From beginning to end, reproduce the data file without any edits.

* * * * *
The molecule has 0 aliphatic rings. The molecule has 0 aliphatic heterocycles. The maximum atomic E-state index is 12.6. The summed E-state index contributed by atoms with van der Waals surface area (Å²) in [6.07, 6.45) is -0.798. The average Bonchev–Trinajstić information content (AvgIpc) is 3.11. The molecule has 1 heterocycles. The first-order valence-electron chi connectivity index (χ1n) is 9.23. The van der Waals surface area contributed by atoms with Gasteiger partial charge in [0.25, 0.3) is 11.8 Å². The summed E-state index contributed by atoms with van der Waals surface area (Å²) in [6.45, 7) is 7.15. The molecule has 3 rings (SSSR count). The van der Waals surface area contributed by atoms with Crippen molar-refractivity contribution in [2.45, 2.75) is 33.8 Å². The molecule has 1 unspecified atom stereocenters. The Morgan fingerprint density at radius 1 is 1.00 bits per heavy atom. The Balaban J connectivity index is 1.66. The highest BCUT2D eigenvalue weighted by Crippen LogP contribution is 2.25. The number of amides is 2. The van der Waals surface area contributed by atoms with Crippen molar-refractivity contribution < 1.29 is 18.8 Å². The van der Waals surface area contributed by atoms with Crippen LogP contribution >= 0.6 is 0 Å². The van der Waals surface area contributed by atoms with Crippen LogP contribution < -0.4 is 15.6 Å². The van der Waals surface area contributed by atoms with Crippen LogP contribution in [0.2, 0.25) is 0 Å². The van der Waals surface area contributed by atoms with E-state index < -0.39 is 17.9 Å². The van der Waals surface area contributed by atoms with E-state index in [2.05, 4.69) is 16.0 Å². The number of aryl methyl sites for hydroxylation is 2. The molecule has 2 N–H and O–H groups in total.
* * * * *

The molecule has 0 aliphatic rings. The molecule has 0 aliphatic heterocycles. The maximum atomic E-state index is 12.6. The summed E-state index contributed by atoms with van der Waals surface area (Å²) in [6.07, 6.45) is -0.798. The average Bonchev–Trinajstić information content (AvgIpc) is 3.11. The molecule has 1 heterocycles. The first-order valence-electron chi connectivity index (χ1n) is 9.23. The van der Waals surface area contributed by atoms with Gasteiger partial charge in [0.25, 0.3) is 11.8 Å². The summed E-state index contributed by atoms with van der Waals surface area (Å²) in [6.45, 7) is 7.15. The molecule has 3 rings (SSSR count). The van der Waals surface area contributed by atoms with Crippen molar-refractivity contribution in [2.45, 2.75) is 33.8 Å². The molecule has 1 unspecified atom stereocenters. The Morgan fingerprint density at radius 1 is 1.00 bits per heavy atom. The Balaban J connectivity index is 1.66. The highest BCUT2D eigenvalue weighted by Crippen LogP contribution is 2.25. The number of amides is 2. The van der Waals surface area contributed by atoms with Crippen molar-refractivity contribution < 1.29 is 18.8 Å². The van der Waals surface area contributed by atoms with Crippen LogP contribution >= 0.6 is 0 Å². The van der Waals surface area contributed by atoms with Crippen LogP contribution < -0.4 is 15.6 Å². The van der Waals surface area contributed by atoms with Crippen LogP contribution in [0.2, 0.25) is 0 Å². The van der Waals surface area contributed by atoms with E-state index < -0.39 is 17.9 Å². The van der Waals surface area contributed by atoms with E-state index in [2.05, 4.69) is 16.0 Å². The number of aryl methyl sites for hydroxylation is 2. The molecule has 2 N–H and O–H groups in total.